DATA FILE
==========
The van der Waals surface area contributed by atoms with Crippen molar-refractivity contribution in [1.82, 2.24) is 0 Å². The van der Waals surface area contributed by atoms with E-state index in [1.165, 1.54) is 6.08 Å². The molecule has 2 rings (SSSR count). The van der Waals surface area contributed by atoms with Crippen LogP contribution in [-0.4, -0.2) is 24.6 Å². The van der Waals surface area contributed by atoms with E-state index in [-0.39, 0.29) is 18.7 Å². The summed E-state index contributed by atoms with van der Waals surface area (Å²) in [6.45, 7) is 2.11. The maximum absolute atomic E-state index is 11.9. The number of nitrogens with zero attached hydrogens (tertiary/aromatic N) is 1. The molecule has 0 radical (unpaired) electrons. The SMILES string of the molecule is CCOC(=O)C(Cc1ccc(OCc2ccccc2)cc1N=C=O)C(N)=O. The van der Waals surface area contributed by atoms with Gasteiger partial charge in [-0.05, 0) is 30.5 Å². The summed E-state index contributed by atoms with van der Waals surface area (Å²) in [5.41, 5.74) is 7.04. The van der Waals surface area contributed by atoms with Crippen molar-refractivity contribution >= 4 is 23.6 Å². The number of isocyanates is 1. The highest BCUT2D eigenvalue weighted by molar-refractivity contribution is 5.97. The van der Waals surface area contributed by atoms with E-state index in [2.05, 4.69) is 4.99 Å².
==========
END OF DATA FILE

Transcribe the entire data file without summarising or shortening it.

The van der Waals surface area contributed by atoms with Crippen molar-refractivity contribution in [1.82, 2.24) is 0 Å². The van der Waals surface area contributed by atoms with E-state index in [1.165, 1.54) is 6.08 Å². The molecule has 2 rings (SSSR count). The van der Waals surface area contributed by atoms with Crippen LogP contribution in [-0.4, -0.2) is 24.6 Å². The van der Waals surface area contributed by atoms with E-state index in [-0.39, 0.29) is 18.7 Å². The summed E-state index contributed by atoms with van der Waals surface area (Å²) in [6.45, 7) is 2.11. The maximum absolute atomic E-state index is 11.9. The number of nitrogens with zero attached hydrogens (tertiary/aromatic N) is 1. The molecule has 0 radical (unpaired) electrons. The SMILES string of the molecule is CCOC(=O)C(Cc1ccc(OCc2ccccc2)cc1N=C=O)C(N)=O. The van der Waals surface area contributed by atoms with Gasteiger partial charge in [-0.05, 0) is 30.5 Å². The summed E-state index contributed by atoms with van der Waals surface area (Å²) in [5.41, 5.74) is 7.04. The van der Waals surface area contributed by atoms with Crippen molar-refractivity contribution >= 4 is 23.6 Å². The number of isocyanates is 1. The highest BCUT2D eigenvalue weighted by molar-refractivity contribution is 5.97. The van der Waals surface area contributed by atoms with E-state index in [2.05, 4.69) is 4.99 Å².